The Velociraptor, meanwhile, is deeply odd. The tricky perspective certainly hasn’t helped its bizarre anatomy, but the deeply wrinkly neck, tough-looking bumpy back, and flailing left arm are very strange indeed. Actually, this very scaly, saggy, ‘reptilian’ vision of a dromaeosaur is rather typical of the time, when artists who were paying attention clearly found it hard to reconcile the animals’ highly birdlike frames with the prevalent ideas about coelurosaurian theropods. At best, they ended up looking ‘plucked’, and much of the time, well…they just ended up looking hideous. I remember it well.
When ’80s scaly dromaeosaurs weren’t looking very strange and ever-so-slightly unsettling, they were more-or-less direct copies of Bakker’s Deinonychus. As seen here. I almost wish they weren’t here, because their familiarity detracts from what is otherwise quite a stunning piece – really beautifully painted and with ornithomimosaurs sporting fantastically vibrant, original, yet plausible skins. I’m particularly taken by the stripy, spotted, cryptic camouflage on the Ornithomimus – avoiding garish colours, believable, but still striking with it. Of course, it would be given feathers these days, but I’d still love to see patterns like this used more often on forest-living, scaly dinosaurs.
I know what else you’re thinking. Why is Stegoceras so tiny? You tell me.
Remarkably for a late ’80s dinosaur book, TR&F does contain at least one spread in which a group of herbivorous dinosaurs just sort of stand around, plucking gingerly at various plants. Whereas the book’s theropods are suitably active – running here, jumping there, baring their fangs and making a nuisance of themselves – the ‘plant eaters’ are rather staid and, well, retro-looking by comparison. A few of them are outright tail draggers (gasp!), while the rather lumpen Polacanthus would look at home in a Neave Parker painting. The Tsintaosaurus, meanwhile, is transparently a Sibbick Parasaurolophus with a cock-‘n’-balls head transplant. The watercolour work is great, and it’s all not too bad for the time, but we know that Humphries is capable of so much better.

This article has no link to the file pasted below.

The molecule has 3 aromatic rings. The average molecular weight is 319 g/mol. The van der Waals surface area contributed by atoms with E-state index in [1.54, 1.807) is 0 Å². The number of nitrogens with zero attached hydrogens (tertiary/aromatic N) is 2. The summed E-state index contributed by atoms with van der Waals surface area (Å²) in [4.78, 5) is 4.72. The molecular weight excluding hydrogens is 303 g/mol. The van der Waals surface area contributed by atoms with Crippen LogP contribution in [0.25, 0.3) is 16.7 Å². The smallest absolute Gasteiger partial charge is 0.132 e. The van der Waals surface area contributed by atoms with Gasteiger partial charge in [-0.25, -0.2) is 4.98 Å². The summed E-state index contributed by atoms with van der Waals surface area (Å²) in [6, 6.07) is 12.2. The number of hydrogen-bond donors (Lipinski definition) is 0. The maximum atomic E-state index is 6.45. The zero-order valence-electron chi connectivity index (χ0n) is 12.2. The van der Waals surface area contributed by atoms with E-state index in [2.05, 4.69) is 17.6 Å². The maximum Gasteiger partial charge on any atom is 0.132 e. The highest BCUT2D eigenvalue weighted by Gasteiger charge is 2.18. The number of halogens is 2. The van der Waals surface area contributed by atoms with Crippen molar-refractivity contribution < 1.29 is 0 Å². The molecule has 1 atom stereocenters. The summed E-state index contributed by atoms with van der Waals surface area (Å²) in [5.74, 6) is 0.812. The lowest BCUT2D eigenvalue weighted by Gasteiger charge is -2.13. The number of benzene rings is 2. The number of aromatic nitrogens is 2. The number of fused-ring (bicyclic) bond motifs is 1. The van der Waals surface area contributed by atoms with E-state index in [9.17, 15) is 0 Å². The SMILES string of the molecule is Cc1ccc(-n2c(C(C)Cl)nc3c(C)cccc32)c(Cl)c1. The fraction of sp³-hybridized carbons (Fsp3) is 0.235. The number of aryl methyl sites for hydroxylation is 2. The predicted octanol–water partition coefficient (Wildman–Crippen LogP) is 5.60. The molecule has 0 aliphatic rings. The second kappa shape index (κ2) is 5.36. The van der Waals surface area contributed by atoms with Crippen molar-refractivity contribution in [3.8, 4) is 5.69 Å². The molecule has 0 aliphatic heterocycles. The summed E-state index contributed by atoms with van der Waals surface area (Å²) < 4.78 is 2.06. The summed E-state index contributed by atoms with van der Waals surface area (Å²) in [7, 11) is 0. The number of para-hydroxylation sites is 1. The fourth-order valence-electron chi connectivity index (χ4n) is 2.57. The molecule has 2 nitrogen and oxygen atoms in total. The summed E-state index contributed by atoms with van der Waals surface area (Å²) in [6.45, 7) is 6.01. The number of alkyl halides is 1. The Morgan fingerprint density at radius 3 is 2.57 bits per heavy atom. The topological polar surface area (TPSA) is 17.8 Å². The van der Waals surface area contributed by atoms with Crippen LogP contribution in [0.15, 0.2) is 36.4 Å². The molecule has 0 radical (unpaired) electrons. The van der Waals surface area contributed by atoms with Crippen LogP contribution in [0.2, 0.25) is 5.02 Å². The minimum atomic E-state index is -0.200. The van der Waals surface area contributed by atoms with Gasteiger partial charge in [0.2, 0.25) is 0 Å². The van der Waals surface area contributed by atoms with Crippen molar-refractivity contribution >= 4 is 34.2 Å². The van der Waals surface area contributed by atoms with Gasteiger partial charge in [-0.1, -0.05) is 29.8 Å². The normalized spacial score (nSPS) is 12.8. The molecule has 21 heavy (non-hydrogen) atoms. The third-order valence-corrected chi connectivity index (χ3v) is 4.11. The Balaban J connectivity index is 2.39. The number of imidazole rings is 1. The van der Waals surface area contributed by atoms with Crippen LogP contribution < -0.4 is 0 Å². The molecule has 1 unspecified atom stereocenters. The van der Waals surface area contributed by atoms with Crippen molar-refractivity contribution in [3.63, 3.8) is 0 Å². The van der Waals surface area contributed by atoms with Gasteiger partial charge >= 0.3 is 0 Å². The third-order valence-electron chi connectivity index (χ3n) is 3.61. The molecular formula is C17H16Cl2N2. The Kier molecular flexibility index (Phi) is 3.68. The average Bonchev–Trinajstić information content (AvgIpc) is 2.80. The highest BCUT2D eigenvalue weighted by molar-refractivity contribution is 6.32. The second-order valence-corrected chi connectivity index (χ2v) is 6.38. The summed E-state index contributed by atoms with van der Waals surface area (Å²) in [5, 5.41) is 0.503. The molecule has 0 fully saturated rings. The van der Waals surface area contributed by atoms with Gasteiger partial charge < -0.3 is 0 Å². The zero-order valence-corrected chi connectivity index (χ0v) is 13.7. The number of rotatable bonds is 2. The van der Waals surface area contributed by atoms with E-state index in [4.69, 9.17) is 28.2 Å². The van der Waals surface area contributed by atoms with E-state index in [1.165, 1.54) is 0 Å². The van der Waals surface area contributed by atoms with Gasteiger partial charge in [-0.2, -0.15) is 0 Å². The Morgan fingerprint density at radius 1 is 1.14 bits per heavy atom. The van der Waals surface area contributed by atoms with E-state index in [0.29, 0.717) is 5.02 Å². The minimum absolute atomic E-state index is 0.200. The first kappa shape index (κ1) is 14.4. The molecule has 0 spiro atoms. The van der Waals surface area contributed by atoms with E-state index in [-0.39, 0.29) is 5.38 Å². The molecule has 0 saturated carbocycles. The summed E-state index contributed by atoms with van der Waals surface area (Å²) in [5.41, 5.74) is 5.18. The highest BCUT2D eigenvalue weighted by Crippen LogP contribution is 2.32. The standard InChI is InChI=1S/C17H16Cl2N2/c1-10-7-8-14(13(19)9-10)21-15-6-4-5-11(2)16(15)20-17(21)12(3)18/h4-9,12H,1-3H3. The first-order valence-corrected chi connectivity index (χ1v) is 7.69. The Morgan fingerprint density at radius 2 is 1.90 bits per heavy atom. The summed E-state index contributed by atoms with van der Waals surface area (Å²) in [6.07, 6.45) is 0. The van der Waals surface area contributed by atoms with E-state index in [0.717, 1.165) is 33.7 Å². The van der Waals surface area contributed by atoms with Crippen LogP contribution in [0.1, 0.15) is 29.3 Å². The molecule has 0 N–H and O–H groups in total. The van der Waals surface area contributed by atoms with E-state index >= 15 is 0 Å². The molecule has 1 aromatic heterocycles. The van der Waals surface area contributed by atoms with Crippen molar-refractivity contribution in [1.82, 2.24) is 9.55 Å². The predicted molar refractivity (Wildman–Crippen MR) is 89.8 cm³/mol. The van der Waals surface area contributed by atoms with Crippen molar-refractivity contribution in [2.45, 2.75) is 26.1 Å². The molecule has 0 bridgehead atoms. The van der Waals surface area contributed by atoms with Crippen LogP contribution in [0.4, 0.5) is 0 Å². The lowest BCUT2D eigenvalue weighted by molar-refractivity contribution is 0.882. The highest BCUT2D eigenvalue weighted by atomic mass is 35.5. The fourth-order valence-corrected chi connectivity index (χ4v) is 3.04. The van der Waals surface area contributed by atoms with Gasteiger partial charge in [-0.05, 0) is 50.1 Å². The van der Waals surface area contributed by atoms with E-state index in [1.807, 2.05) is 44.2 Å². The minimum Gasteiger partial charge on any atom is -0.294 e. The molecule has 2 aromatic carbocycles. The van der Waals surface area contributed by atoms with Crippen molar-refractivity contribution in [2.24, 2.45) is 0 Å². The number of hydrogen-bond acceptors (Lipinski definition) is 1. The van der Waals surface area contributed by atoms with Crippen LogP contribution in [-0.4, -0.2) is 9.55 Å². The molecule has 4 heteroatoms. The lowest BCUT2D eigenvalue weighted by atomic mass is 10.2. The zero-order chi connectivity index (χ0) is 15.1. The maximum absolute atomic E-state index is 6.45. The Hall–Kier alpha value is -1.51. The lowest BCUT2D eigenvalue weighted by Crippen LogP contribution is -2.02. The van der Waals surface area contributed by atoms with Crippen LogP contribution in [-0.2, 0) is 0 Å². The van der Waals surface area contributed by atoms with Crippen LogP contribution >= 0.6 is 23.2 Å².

Now this is more like it – that Gallimimus looks nothing short of fabulous. Skin that thing, and you could make a pair of shoes for a hopeless Prime Minister. (Seriously, though – that patterning is fantastic.) I also like that Stenoncychosaurus is threatening to devour the much earlier Compsognathus (again, while the anachronisms are deliberate, having them interact is fun). Staurikosaurus appears to have been coloured after those sour bottle-shaped bubblegum sweets but otherwise looks very gnarly, as do the two sauropods, one of which is – what else? – “Ultrasauros“. The inclusion of the good old chimeric behemoth is always a sweetly nostalgic treat. Something’s gone a bit wrong with Not Supersaurus‘ legs here, though. Similarly, the Mamenchisaurus appears to either have a lot of loose skin, or very stumpy little limbs. Hey, the former could be an interesting idea to apply to a sauropod reconstruction, I guess. Actually, didn’t someone already do that?